Contentment feels wholesome and sufficient, while craving or clinging to peak experiences invites disappointment and frustration.

Helping Living Beings

The term ‘living beings’ includes one’s own body and mind. Rather than judging and pressuring them (like we often do), we can support them with acceptance and compassion. We also can help our bodies and minds by eating well, exercising, opening our hearts, and meditating.
As we do, we find ever-increasing energy for helping and nurturing other beings. These may be family members, plants in the garden, or animals in the wild who need protection from pollution and degradation. There are myriad ways to support others.
Which is good, given how people differ in their interests and capacities. If we’ve been badly traumatized, we may feel so depleted that we can do only a little to help. Maybe watering a single houseplant is all we can manage. That’s okay.
There’s nothing to be gained by judging our limitations harshly. And as we spend less time punishing ourselves, we free up resources. Gradually, we find more capacity to assist others, to take on more.

Enlarging Perspectives 

One of the surest methods for sidestepping the angst born of the success imperative is to focus on the Big Picture. We are products of long histories, both evolutionary and cultural. Genetic and historical factors play decisive roles in our lives. We’ve had fewer choice points than we think.
When we seem to make decisions, our choices are strongly conditioned. So too then, is our level of success. Contrary to widespread belief, life trajectories are not constructed by personalities; they’re shaped by history and circumstance. We aren’t individuals acting in the world so much as world processes with delusions of individuality. Recognizing this, we can feel less judgmental of ourselves and others.
Consider that multicellular life has been evolving for hundreds of millions of years in a cosmos that’s been expanding for billions. The scale of reality defies understanding. No matter how tiny you imagine yourself in the face of that expanse, you’re tinier. Individuality must be less important than we imagine, given how we live in the midst of so much complexity and space.
What’s more, a great many people are struggling. I must admit that no matter how challenging my circumstances feel to me, there is someone, somewhere, who would consider them a big improvement over their own.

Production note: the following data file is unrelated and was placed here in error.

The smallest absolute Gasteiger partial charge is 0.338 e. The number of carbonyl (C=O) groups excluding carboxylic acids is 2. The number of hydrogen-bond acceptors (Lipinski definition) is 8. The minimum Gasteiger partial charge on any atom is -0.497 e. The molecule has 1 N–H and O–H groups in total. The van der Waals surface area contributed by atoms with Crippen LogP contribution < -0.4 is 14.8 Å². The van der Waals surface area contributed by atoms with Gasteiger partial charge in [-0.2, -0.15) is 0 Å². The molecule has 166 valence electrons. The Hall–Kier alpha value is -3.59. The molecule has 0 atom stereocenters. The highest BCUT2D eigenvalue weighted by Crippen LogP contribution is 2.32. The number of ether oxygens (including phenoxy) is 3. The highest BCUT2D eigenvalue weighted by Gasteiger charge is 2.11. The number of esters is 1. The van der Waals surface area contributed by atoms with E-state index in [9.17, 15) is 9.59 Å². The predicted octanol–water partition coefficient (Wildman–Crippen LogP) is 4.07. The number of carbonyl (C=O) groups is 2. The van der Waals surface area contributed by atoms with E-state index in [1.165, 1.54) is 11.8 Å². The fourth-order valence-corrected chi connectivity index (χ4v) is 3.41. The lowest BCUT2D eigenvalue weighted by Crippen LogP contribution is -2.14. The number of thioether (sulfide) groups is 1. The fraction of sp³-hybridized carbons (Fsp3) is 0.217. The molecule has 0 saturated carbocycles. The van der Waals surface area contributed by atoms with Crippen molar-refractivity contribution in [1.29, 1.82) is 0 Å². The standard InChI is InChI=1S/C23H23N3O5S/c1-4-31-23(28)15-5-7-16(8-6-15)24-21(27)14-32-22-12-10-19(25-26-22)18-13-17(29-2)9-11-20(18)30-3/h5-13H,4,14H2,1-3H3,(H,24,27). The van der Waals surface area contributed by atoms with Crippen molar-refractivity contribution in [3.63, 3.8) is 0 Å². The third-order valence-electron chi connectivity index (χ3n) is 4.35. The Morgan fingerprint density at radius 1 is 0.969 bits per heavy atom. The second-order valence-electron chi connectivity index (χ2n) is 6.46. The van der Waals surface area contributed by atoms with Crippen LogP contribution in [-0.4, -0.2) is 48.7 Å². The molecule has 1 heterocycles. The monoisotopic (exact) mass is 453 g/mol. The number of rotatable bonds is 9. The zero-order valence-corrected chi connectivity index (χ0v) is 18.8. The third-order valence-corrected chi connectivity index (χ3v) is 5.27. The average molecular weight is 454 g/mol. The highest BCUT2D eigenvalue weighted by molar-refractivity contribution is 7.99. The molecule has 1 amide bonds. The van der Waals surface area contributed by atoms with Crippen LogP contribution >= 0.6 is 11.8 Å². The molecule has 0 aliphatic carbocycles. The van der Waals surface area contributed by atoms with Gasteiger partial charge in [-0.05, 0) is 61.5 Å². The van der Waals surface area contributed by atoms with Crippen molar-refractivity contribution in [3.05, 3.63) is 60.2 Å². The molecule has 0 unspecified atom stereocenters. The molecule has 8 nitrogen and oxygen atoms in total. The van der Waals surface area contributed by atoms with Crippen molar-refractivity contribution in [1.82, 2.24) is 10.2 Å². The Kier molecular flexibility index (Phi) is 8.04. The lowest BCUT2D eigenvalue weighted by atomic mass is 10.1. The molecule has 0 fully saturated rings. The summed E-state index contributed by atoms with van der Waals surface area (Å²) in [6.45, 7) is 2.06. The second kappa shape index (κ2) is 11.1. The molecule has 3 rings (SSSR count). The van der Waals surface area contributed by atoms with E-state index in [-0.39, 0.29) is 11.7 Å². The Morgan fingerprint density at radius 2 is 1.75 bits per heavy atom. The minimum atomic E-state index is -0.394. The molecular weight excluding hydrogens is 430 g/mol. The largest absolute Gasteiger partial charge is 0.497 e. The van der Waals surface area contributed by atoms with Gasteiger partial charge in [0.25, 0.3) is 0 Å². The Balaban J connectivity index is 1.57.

Enlarging my perspective in these ways keeps me from contracting into loneliness and grief. I feel less stricken and less alone.

Awe, Love, and Wholeness:

What’s just been described is a good path to qualities this site emphasizes: Awe, Love, & Wholeness.
  • Awe arises naturally as we delve into human consciousness. There is something profound about feeling the body breathe, accepting the present moment, and surrendering to what is. The feeling of Awe is a powerful antidote to the delusion that reality must change before we can be happy.
  • Love arises when we feel support by the earth and other beings. And feeling support inspires us to offer it. At its most mature, both love and helping come naturally, without force, stretching but not overwhelming our capacities.
  • Wholeness becomes obvious as we broaden our perspective. No individual story is truly individual; each is a subplot in a much larger saga, written by cosmic forces far beyond our control. Some people view these forces as mechanical and random; others think they are divine and intentional. Belief matters little; we are healed by feeling part of something larger than ourselves.
We can find our way to Awe, Love, and Wholeness. We can follow the less-travelled roads. Ancient spiritual traditions and modern psychologies offer detailed maps. My own path has been charted by such ancient and modern wisdom, and also by Mindful Biology, which entered my life in a time of crisis, as a sort of grace.
However we worship, learn, or practice, what’s important is to take heart and have faith. We can find our way.